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07 Feb 2013 14:53
South Africa's criminal justice system demands that you fight if you're being raped or no one will believe you. (AP)
Rape has become a part of the collective female consciousness in South Africa. Women are formally taught how to handle it and informally taught to expect it.
A 2010 Gauteng survey by the Centre for the Study of Violence and Reconciliation (CSVR) found that women were three times more likely to obtain a successful conviction if physically injured and four times more likely if they had genital injuries.
According to the National Prosecuting Authority's 2011/12 report, sexual offences had a "conviction rate of 65%".
But this percentage is drawn only from cases that go to trial.
While the low final conviction rate is a result of many different factors, ranging from withdrawn cases and a backlogged court system, the impact remains the same: if you are raped, don't set your hopes on obtaining a successful conviction. In other words, do not expect justice – particularly if you do not have all your necessary paperwork, like the J-88 form, filled in correctly.
The form you never want to fill out
The J-88 details all physical injuries sustained during any attack and must be filled out by a medical doctor, or a forensic nurse.
This six-page form is designed to leave no evidence unreported, resulting in an extensive and invasive examination. There is a detailed questionnaire around the victim's sexual history – including previous pregnancies, date and time of last intercourse with consent and questions on menstruation.
Next is a detailed genital examination, which asks the doctor or nurse to provide a detailed analysis of the various parts of the genitals, along with the number of fingers admitted to the vagina, the opening diameter of the hymen and the presence or absence of pubic hair.
It is usually filled in along with a forensic rape kit, which gathers all forensic evidence from the victim such as semen, skin cells or hair that can be used to identify the perpetrator. The nature of rape means that there are often no witnesses to the crime, leaving only the victim and the accused to give their testimony.
The J-88 form can become an important part of achieving a successful conviction if filled out properly, and the evidence it provides can be enough to prove beyond reasonable doubt that an accused is guilty of rape.
Lawyers Against Abuse founder Professor Bonita Meyersfeld explains: "Even with the J-88, it's close to impossible [to get a conviction]. The J-88 is going to be challenged. Often it's not obtained immediately after the rape because people don't engage the system after their rapes for a 100 very good reasons.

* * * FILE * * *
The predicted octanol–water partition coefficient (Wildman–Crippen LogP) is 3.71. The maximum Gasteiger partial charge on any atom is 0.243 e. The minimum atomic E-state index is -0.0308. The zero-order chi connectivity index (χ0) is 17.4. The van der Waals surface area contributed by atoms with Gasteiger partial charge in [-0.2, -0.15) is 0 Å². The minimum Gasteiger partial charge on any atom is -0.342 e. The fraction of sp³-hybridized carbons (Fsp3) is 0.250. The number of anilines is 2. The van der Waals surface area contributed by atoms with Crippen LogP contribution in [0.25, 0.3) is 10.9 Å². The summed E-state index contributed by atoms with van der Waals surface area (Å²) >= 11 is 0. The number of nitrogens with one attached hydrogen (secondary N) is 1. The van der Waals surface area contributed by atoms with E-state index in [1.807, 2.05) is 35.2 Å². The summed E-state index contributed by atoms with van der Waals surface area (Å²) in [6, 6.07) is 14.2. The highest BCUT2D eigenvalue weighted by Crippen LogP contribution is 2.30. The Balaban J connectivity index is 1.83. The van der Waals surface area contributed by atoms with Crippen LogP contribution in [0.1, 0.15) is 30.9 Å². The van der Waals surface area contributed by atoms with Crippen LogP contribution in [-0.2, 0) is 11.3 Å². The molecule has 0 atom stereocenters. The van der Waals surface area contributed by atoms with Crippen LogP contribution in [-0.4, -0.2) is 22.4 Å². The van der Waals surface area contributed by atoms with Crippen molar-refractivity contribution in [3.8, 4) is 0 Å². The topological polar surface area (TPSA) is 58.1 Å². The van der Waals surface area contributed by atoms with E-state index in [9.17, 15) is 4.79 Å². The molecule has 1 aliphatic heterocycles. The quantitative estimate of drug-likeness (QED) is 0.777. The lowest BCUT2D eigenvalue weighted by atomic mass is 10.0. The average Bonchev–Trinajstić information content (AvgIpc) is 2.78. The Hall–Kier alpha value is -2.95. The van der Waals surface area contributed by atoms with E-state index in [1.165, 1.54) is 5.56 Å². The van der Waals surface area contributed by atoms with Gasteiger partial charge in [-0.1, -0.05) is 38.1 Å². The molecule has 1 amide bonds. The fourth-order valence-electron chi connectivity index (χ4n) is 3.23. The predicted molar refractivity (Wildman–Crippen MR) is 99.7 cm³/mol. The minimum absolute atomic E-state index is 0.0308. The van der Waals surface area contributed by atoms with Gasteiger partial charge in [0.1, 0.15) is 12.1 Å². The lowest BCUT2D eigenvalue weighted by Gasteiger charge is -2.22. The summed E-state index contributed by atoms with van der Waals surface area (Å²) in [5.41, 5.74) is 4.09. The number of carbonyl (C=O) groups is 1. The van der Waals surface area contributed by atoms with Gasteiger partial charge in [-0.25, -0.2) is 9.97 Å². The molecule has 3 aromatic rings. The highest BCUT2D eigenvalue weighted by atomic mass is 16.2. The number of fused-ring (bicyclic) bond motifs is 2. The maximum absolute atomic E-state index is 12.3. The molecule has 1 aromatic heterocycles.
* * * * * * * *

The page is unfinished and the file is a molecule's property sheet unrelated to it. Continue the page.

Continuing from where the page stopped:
"The J-88s aren't always foolproof evidence, but you haven't a hope in hell without one," says Meyersfeld.
To protect and serve
Along with the unavailability of J-88 forms, rape victims face other problems when they report their rape at a police station.
"I still publically advise: don't go to the police station on your own. It's the most unsafe place you can go after a rape," says Meyersfeld.
Fear of corruption and what experts term "value judgments" play a large role in why many women are too scared to report the rape, or simply do not believe the police will be able to help them.
Withdrawn cases and corruption
"You can [buy] a rape docket for R50. Frankly, you don't even need to pay for it; some courts are in such chaos you can walk into the archives and take it," says Meyersfeld. In Alexandra township there is allegedly an unofficial price list to make criminal dockets disappear.
In addition, dockets get lost, investigating officers do not follow up cases or report the complainant missing. And if the accused is not found, the case cannot go to trial.
Dianne Kohler Barnard, the Democratic Alliance's spokesperson for police, says she blames the inefficiencies on former national police commissioner Jackie Selebi, who closed down specialised task forces in 2006 – including the family violence, child protection and sexual offence (FCS) units, which were only restored to full functioning units in 2011.
Pressure on the police to improve crime statistics also encourages dumping of dockets and important forms like the J-88. Once medico-legal evidence like the J-88 or a forensic rape kit is lost, gaining a successful conviction becomes extremely difficult, especially if the form was not filled out within 48 hours of the rape.
The third witness
When only two individuals are witness to a crime, medico-legal evidence becomes the "third witness". It can provide evidence that neither party should be able to alter. With rape, the main argument to be fought is that of consent.